01. What is the earliest radiographic sign of periapical disease of pulpal origin?
The earliest radiographic sign is widening of the periodontal ligament space around the apex of the tooth.
02 . What is the second most common radiographic sign of periapical disease of pulpal origin?
The second most common radiographic sign is loss of the lamina aura around the apex of the tooth.
03. Describe the radiographic differences that allow one to distinguish among periapical abscess, granuloma, radicular (periapical) cyst, and an apical surgical scar.
One cannot distinguish among periapical abscess, granuloma, or radicular (periapical) cyst on radiographic grounds alone. All of these lesions are radiolucent with well-defined borders. Whereas an abscess may be expected to be less well corticated than a radicular cyst, this feature is not marked or constant enough to be of real utility. An apical surgical scar may be radiographically distinguishable from the other three lesions if there is radiographic evidence of surgery, such as a retrograde amalgam. Of course, a history should elicit the fact of surgery.
04. How does the radiographic appearance of pulpal pathology that has extended to in volve the bone differ in primary posterior teeth from the picture commonly seen in perma nent posterior teeth?
In permanent teeth, widening of the periodontal ligament space is seen around the apex of the tooth. In primary teeth, by contrast, the infection presents as widening of the periodontal ligament space or an area of lucency in the furcation area.
05. Does any radiographic sign permit the diagnosis of a nonvital tooth?
It is frequently stated that tooth vitality cannot be determined by radiographs alone, but this is not so. The presence of a root canal filling in a tooth provides virtually conclusive proof of its nonvitality, as does the presence of a retrograde filling, usually amalgam.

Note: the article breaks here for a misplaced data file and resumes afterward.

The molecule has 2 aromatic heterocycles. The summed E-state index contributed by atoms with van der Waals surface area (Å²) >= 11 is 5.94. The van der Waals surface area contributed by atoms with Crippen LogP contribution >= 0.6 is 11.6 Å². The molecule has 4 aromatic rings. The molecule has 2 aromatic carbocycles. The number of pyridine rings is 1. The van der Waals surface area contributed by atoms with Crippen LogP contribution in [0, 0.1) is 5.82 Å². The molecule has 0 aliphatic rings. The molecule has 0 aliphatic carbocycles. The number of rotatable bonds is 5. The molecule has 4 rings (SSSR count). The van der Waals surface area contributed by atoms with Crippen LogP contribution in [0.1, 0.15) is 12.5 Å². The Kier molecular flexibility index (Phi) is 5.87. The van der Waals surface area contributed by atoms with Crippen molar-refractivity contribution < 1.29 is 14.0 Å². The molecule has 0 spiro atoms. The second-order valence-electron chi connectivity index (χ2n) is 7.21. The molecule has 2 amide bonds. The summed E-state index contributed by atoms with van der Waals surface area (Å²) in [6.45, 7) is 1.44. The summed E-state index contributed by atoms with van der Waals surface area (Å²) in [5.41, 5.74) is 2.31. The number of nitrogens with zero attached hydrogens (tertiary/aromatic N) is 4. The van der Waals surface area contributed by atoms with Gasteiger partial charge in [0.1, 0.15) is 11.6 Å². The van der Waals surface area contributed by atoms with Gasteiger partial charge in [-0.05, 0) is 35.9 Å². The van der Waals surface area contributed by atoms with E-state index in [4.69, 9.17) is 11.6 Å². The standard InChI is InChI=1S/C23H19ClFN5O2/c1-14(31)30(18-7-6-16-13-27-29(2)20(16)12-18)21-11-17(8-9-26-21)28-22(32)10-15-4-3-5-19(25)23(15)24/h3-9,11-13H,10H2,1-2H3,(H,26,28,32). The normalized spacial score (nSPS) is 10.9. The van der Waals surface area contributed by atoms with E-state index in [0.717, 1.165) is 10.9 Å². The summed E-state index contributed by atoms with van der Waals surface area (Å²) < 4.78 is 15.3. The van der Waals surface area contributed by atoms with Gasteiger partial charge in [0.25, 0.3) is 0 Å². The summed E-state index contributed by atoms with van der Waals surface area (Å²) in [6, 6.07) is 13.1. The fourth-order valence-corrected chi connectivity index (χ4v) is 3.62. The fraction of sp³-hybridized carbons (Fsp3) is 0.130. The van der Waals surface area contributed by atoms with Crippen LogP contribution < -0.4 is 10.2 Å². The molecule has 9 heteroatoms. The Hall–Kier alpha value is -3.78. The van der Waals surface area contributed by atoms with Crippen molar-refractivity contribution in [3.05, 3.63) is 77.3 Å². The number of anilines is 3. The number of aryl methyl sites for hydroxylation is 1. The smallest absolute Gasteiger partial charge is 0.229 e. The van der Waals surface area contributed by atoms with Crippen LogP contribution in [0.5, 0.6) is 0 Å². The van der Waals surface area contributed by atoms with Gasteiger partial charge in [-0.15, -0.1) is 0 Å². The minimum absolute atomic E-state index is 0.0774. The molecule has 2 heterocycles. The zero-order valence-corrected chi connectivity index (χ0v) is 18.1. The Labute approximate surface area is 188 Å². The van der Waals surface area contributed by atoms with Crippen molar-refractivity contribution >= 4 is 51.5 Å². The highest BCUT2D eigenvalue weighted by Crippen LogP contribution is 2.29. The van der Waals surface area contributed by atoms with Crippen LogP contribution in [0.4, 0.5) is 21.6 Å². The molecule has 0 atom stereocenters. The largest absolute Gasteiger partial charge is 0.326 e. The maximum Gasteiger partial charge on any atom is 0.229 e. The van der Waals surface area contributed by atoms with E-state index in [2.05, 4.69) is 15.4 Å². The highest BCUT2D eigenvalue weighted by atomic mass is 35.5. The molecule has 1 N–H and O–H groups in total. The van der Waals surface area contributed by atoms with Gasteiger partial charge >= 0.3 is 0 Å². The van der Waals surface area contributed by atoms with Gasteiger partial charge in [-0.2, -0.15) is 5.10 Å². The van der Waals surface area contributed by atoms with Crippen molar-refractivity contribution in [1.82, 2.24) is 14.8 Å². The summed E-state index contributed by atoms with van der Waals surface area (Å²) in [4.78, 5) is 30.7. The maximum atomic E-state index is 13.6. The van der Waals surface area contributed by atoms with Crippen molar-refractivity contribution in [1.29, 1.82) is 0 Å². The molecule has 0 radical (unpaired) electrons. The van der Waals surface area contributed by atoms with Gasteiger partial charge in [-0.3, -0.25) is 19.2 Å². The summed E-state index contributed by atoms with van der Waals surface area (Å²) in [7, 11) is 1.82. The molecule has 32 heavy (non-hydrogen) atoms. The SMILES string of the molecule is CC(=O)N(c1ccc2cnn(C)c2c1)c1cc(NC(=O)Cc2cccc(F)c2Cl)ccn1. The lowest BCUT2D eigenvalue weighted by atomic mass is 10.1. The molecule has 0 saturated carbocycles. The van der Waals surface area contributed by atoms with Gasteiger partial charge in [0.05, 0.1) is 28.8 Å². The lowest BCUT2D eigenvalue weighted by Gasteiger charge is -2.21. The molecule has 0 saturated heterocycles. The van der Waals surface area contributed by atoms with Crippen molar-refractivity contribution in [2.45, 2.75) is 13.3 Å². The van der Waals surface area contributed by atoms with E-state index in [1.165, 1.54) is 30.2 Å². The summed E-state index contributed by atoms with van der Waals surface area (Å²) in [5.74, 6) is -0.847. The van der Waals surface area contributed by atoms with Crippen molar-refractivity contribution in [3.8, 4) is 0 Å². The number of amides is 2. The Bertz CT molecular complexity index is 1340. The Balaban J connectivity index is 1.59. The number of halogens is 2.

06. At times it may be difficult to distinguish between hypercementosis and condensing or sclerosing osteitis around the apex of a tooth. What radiographic feature permits a definitive diagnosis when one is confronted with this dilemma?
If hypercementosis is present, the periodontal ligament space is visible arou nd the added cementum; that is, the cementum is contained within and is surrounded by the periodontal ligament space. Condensing osteitis, by contrast, is situated outside the periodontal ligament space.
07. What is the radiographic sign of an ankylosed tooth?
The radiographic sign of an ankylosed tooth is loss of the periodontal ligament space and lamina aura.
08. What is the earliest radiographic sign of periodontal disease?
The earliest radiographic sign of periodontal disease is loss of density of the crestal cortex, which is best seen in the posterior regions. In the anterior part of the mouth, the alveolar crests lose their pointed appearance and become blunted. In the posterior areas, the alveolar crests usually meet the lamina aura at right angles. In the presence of periodontal disease, these angles become rounded.
09. What is the earliest radiographic sign of furcation involvement due to periodontal disease?
In periodontal disease, one may see the loss of a cortical plate, either the buccal or lingual plate, on an intraoral film. The plate may be lost so that the crest now occupies a position apical to the furcation. This appearance, however, does not permit a diagnosis of furcation involvement. Widening of the periodontal ligament space in the furcation area is the earliest radiographic sign of furcation involvement.
10 . What is the radiographic differential diagnosis of a radiolucency on the root of a peri odontally healthy tooth?
Internal resorption, external resorption, and superimposition are the most common causes. Note that the question refers to a periodontally healthy tooth. If bone loss has resulted in exposure of the root, caries and abrasion, among other potential possibilities, enter the picture.